Peach tree pruning

The annual summer pruning of peach trees after the harvest season is a critical management practice for producing easily harvested and heavy crops of quality peaches. A hands-on demonstration of summer pruning of peach trees will be conducted on Thursday at the Master Gardener Discovery Garden in Carbide Park.

WILLIAM M. JOHNSON/Courtesy

The closing days of May provided some unusually cool weather conditions. June will soon arrive and signal the start of the summer season.

Even though our summers tend to be on the warm side, productive home gardeners still can gather colorful bouquets from the landscape and fresh vegetables from the garden. The productive landscape and garden will call for early summer care, and important and timely gardening chores.

June’s gardening calendar includes the following:

Peach tree pruning: Two major challenges of successful home peach production are 1.) thinning the overabundance of fruits at the right time and in the right amount, and 2.) the seemingly unmerciful act of summer pruning of branches that look so healthy. Due to last winter’s exceptionally mild temperatures, most peach trees set a light crop of peaches this year. Even so, pruning must be done to help ensure a good fruit set next spring.

The annual summer pruning of peach trees is a critical management practice for producing easily harvested, heavy crops of high quality peaches. If left unpruned, peach trees will become too tall and tangled to comfortably and safely harvest, and yields will start to decline.

Summer pruning should be carried out soon after all fruits have been harvested. That time is fast approaching for most varieties. As crucial as this practice is, home peach growers are often unaware of the importance of summer pruning and how to perform this task.

Whether you are a novice or wish to enhance your current skills on summer pruning of peach trees, take steps now to reserve a space to participate in a hands-on training on pruning peach trees. The training will be conducted at the Master Gardener Discovery Garden located in Carbide Park (4102-B Main St., La Marque) at 9 a.m. Thursday.

Plant sale: The Master Gardeners will conduct a sale of greenhouse grown plants from 9 a.m. to noon at the Discovery Garden located in Carbide Park. A variety of okra, herb and ornamental plants will be available at discounted prices. Visitors are welcome to tour the Discovery Garden’s vegetable beds, fruit orchard and Asian garden.

Discovery Garden Tour: The master gardeners will conduct a “Garden with the Masters” program on Thursday. A guided tour of vegetable beds, fruit orchard and Asian garden will start at 9 a.m.; gardeners are also welcome to causally tour the garden and orchard thereafter until 11 a.m.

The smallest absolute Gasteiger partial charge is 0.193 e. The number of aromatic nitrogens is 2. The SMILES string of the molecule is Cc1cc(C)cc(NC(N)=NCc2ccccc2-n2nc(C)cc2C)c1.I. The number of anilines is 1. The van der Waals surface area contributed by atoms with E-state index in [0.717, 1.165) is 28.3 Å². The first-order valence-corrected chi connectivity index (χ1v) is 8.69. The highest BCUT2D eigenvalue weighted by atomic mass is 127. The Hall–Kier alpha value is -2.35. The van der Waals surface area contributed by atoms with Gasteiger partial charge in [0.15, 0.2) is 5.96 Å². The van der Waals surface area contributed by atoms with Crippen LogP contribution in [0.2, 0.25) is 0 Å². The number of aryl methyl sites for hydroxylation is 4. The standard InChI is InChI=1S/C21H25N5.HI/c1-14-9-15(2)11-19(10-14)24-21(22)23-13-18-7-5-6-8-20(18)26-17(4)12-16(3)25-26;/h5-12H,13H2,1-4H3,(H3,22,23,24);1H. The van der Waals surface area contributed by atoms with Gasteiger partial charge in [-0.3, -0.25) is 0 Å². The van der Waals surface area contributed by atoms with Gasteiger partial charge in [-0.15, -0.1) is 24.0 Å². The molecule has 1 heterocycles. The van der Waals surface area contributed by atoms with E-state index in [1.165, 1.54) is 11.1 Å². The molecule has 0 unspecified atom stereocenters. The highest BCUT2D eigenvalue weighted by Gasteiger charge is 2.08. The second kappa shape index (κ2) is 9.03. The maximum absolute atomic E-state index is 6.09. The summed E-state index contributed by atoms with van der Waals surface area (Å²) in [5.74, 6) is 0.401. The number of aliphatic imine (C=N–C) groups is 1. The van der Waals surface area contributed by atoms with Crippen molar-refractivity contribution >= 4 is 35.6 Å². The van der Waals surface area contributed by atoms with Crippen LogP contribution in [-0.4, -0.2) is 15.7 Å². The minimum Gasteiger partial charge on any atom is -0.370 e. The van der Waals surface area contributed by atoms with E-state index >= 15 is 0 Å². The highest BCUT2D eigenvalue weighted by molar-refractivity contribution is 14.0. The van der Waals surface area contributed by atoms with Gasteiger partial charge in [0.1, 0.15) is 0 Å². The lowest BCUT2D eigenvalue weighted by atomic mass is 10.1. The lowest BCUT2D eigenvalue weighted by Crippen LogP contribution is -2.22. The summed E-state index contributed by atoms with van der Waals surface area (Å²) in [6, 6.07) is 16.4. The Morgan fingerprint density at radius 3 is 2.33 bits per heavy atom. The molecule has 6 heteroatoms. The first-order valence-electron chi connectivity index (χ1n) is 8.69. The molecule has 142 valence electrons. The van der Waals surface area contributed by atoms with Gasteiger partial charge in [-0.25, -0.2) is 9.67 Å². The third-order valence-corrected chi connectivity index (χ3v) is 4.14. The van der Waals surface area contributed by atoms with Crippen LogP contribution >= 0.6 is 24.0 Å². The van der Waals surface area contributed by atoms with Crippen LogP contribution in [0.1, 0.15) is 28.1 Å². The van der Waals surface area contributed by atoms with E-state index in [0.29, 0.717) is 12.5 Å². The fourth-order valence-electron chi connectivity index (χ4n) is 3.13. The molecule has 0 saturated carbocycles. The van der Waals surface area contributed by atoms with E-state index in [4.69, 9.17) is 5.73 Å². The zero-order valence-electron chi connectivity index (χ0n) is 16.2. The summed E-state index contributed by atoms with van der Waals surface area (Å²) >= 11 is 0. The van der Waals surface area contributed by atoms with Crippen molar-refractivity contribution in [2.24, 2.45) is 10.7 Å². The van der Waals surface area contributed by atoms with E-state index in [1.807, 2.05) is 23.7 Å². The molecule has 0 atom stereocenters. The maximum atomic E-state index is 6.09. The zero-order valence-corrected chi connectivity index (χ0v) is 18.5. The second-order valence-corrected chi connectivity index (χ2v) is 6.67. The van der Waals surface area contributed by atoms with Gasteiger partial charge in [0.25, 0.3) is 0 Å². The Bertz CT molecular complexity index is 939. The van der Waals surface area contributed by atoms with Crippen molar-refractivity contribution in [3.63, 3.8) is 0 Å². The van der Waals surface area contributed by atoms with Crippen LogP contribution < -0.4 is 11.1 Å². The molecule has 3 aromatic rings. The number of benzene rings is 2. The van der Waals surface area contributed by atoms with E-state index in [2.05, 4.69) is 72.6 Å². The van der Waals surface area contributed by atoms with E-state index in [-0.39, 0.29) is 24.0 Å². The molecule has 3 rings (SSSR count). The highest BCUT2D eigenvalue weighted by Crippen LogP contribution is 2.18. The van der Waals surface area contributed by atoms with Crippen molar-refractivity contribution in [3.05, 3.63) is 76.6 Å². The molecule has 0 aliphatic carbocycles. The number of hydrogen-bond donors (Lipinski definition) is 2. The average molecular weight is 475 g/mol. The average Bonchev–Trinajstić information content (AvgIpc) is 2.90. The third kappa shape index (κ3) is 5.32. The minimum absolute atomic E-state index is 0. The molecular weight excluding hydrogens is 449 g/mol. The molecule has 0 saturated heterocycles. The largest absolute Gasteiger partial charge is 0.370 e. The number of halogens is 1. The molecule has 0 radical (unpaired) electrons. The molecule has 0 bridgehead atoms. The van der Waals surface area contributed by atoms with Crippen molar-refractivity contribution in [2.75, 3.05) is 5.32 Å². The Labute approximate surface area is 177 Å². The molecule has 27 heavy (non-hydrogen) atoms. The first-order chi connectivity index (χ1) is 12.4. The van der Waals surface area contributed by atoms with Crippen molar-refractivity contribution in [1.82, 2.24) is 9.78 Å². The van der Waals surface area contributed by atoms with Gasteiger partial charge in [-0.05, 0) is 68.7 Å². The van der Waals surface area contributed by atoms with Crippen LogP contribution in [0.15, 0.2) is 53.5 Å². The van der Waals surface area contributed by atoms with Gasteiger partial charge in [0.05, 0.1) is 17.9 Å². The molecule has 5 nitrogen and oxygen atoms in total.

Plumeria seminar: Master gardener Loretta Steen will provide a presentation on “Growing Plumeria in Gulf Coast Gardens.” Her presentation will be held from 1 p.m. to 3 p.m. Saturday. Discussion topics will include proper care of plumeria over the summer and winter seasons in addition to different flower shapes, fragrances and colors of the different varieties of plumeria successfully grown in our growing area.

Methods of propagation and ways to use the flowers will be discussed. A limited number of potted plumeria plants will also be available for seminar participants to take home. The seminar will be conducted at the Galveston County AgriLife Extension Office located in Carbide Park (4102-B Main St., La Marque). Preregister by email (galvcountymgs@gmail.com) or phone (281-309-5065).

Vegetable harvest: Harvest vegetables frequently to ensure continual production. When not harvested on a frequent enough basis, many vegetables will reduce production of flowers and channel their energy into seed production in the maturing fruit already on plants.

Blackberries: Once blackberry plants have completed their current crop, they should be fertilized. The “stalks” (called fruticanes) that produced this year’s crop will soon die back and should be removed to reduce disease problems. A new set of green “stalks” (called primicanes) should be present and these will produce next year’s crop of blackberries.

Summer annuals: It is not too late to plant colorful summer annuals during June and early summer, especially if transplants are used. Plant dependable summer annuals such as vinca, impatiens, salvia and portulaca.

Onions: Onions will be ready to harvest after their necks soften and the leaves fall over. Stop watering when that happens. Pull the bulbs, and let them dry in a shady, airy location. Once the tops have dried, clip the roots and tops, leaving about 1 inch above the bulb. Onions which put up a flower stalk will have a hollow center and will not keep very long, so eat them first.

Gardenias: Most gardenias have completed their flowering display by mid-June. Next year’s flower buds will be formed on this year’s new growth. Therefore, if you need to prune gardenia bushes for minor shaping, do so now to avoid reducing next spring’s flower display.

William M. Johnson

is a horticulturist with the Galveston County Office of Texas A&M AgriLife Extension Service. Visit his website at http://aggie-horticulture.tamu.edu/galveston.

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